SitRep: U.S. and Iran Trade Shots in Syria; Qatar Blockade Continues; ISIS Slaughtering Civilians in Mosul
- By Paul McLearyPaul McLeary is Foreign Policy’s senior reporter covering the U.S. Defense Department and national security issues. He joined the Washington office in 2015 after working for Defense News, where he was also on the Pentagon beat, and covered stories relating to Pentagon spending and the defense industry. While there, and in a previous incarnation as a New York-based reporter, Paul embedded with U.S. Army and Marine Corps units in Iraq and Afghanistan to cover ground combat operations, where he got inside a secretive drone program being run out of Bagram air base. He has also traveled with the U.S. Navy, covered NATO meetings in Europe with the chairman of the Joint Chiefs of Staff, and stalked major international arms shows in Paris and London.
With Adam Rawnsley
Shooting war. Is this what the start of a war looks like? “Near At Tanf, two strikes destroyed two tactical vehicles and a UAS.” The line comes from the tally of airstrikes the U.S. Central Command emails to reporters each morning, blandly listing each day’s strikes against Islamic State targets in Iraq and Syria. Only in Friday’s note, the targets were Iranian-backed Shiite militias fighting in support of the regime of Syria’s Bashar al Assad.
An American F-15 shot down a “pro-regime” drone that dropped a munition on U.S.-backed forces near the U.S. garrison at al Tanf on Thursday, narrowly missing the patrol which was accompanied by U.S. forces. The armed drone, which was likely an Iranian-made Shahed-129, was wiped out only hours after other U.S. jets bombed two vehicles which had strayed too close to the base. The Daily Beast has a good run down on the Iranian drone, and its operations in Syria.
New threat for U.S. troops in Syria. The attack, which U.S. military officials say caused no casualties or damage to equipment, “was the first time U.S.-backed forces had been targeted by a drone in Syria, and indicates that the Bashar al Assad regime and his Iranian backers are willing to target American and coalition troops directly,” FP’s Paul McLeary writes. “It also came just after American warplanes struck Shiite militias, backed by Iran, for the third time in as many weeks near the U.S. garrison at al Tanf.”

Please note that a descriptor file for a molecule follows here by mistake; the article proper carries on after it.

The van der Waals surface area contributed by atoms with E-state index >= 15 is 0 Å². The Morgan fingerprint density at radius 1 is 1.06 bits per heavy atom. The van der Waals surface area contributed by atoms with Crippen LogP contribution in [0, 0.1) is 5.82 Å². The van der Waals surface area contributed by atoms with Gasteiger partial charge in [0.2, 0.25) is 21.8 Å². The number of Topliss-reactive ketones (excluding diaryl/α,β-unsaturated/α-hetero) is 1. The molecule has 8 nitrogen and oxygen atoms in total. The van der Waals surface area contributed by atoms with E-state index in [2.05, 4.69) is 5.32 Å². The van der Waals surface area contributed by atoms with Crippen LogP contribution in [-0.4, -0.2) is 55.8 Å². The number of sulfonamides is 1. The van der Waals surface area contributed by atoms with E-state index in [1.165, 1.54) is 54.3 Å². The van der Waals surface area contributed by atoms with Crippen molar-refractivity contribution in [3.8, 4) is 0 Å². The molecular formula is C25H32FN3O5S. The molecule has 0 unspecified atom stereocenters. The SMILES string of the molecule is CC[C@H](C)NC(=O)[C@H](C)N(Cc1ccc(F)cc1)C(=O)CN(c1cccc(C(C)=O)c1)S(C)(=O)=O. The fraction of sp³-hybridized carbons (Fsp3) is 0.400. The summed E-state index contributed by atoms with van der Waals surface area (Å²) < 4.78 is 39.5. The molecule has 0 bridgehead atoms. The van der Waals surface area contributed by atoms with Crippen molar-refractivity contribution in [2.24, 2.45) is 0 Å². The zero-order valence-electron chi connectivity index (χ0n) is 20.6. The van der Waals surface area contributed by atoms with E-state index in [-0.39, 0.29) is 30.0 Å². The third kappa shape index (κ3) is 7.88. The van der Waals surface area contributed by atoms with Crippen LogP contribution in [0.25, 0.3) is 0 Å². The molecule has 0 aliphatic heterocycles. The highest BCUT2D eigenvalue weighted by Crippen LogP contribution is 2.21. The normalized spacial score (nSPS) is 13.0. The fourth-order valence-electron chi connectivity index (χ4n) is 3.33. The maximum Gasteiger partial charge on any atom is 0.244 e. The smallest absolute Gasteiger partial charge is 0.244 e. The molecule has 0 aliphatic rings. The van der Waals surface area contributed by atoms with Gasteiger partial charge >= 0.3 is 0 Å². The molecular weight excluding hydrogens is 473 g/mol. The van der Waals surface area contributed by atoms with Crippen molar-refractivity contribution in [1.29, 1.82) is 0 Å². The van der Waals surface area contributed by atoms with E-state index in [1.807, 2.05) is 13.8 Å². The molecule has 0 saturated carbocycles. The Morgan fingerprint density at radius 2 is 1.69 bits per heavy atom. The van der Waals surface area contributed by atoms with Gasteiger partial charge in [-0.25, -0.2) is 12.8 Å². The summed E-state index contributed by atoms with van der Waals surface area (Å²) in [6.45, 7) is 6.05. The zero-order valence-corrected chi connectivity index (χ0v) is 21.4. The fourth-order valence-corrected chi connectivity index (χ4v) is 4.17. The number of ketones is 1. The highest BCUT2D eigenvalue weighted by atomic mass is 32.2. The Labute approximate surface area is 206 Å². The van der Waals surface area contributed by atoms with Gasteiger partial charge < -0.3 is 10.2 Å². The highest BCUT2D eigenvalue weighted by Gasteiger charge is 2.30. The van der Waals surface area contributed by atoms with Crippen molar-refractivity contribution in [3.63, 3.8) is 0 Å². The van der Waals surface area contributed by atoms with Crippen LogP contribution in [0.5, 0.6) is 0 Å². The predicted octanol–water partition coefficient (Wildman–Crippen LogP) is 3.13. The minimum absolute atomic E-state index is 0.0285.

A U.S. Defense official said Thursday the drone strike came outside of a 55-mile “buffer zone” the U.S. enforces around al Tanf, but that U.S.-backed forces, along with their American and international advisors, regularly patrol outside of the area. More here from FP’s Dan De Luce and Paul McLeary on where this emerging conflict between Washington and Tehran in Syria might be headed.
More trouble for Qatar. “Arab countries put 12 organizations and 59 people on a terror sanctions list early Friday they described as being associated with Qatar,” the AP reports Friday morning, “the latest in a growing diplomatic dispute that’s seen the energy rich nation isolated by Saudi Arabia and others.” As of Thursday, Pentagon officials were telling SitRep that operations at the massive Al Udeid air base in Qatar — the operational hub of the war in Iraq and Syria — were proceeding as normal, though there were some worries about keeping the 11,000 troops on the base supplied in the long term if the blockade by Gulf countries continues.
The Wall Street Journal notes, “Qatar may be tiny, but that’s where all the major fault lines in the Middle East are converging these days. The sudden cutoff of ties with Qatar by several Saudi-led Arab states has already turned into a proxy fight between supporters and opponents of political Islam and between partners and enemies of Iran.”
It’s awful lonely out there on the Qatar Peninsula, according to a new batch of satellite imagery posted by Bellingcat. The open source investigative outlet published photos showing that the Saudis have completely cut off vehicle traffic to Qatar’s As Salwa border crossing. Qatar is dependent on goods delivered across its land border with Saudi Arabia for much of its imports.
Kurds going for it. Iraqi Kurds have finally set a date for their long-discussed referendum on independence from the rest of Iraq, with the Kurdistan Regional Government calling for a vote on Sept. 25, FP’s Keith Johnson and Emily Tamkin write.